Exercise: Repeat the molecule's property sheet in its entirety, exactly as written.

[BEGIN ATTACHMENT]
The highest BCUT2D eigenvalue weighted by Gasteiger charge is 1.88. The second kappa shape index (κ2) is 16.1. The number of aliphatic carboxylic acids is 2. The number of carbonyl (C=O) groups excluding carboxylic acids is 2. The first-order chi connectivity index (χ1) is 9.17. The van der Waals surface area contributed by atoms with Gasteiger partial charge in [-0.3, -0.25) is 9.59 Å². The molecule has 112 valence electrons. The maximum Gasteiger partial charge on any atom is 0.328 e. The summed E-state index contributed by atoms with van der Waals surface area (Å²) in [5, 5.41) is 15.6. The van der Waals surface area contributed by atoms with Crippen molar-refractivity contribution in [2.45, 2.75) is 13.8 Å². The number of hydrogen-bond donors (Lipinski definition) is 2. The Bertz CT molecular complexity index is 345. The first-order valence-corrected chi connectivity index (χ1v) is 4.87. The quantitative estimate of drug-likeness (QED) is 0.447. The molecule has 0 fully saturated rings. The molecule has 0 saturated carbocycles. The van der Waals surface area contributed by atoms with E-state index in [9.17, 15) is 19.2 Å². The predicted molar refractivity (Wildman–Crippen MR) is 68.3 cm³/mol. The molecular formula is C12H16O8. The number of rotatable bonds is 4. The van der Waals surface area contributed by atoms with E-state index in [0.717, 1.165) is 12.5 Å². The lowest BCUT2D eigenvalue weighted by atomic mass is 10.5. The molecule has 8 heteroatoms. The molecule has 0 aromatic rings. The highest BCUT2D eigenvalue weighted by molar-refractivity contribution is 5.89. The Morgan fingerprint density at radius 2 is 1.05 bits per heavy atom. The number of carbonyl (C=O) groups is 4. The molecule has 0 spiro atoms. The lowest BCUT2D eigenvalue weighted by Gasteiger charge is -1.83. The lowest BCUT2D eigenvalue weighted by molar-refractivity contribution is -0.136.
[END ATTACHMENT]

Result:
The highest BCUT2D eigenvalue weighted by Gasteiger charge is 1.88. The second kappa shape index (κ2) is 16.1. The number of aliphatic carboxylic acids is 2. The number of carbonyl (C=O) groups excluding carboxylic acids is 2. The first-order chi connectivity index (χ1) is 9.17. The van der Waals surface area contributed by atoms with Gasteiger partial charge in [-0.3, -0.25) is 9.59 Å². The molecule has 112 valence electrons. The maximum Gasteiger partial charge on any atom is 0.328 e. The summed E-state index contributed by atoms with van der Waals surface area (Å²) in [5, 5.41) is 15.6. The van der Waals surface area contributed by atoms with Crippen molar-refractivity contribution in [2.45, 2.75) is 13.8 Å². The number of hydrogen-bond donors (Lipinski definition) is 2. The Bertz CT molecular complexity index is 345. The first-order valence-corrected chi connectivity index (χ1v) is 4.87. The quantitative estimate of drug-likeness (QED) is 0.447. The molecule has 0 fully saturated rings. The molecule has 0 saturated carbocycles. The van der Waals surface area contributed by atoms with E-state index in [9.17, 15) is 19.2 Å². The predicted molar refractivity (Wildman–Crippen MR) is 68.3 cm³/mol. The molecular formula is C12H16O8. The number of rotatable bonds is 4. The van der Waals surface area contributed by atoms with E-state index in [0.717, 1.165) is 12.5 Å². The lowest BCUT2D eigenvalue weighted by atomic mass is 10.5. The molecule has 8 heteroatoms. The molecule has 0 aromatic rings. The highest BCUT2D eigenvalue weighted by molar-refractivity contribution is 5.89. The Morgan fingerprint density at radius 2 is 1.05 bits per heavy atom. The number of carbonyl (C=O) groups is 4. The molecule has 0 spiro atoms. The lowest BCUT2D eigenvalue weighted by Gasteiger charge is -1.83. The lowest BCUT2D eigenvalue weighted by molar-refractivity contribution is -0.136.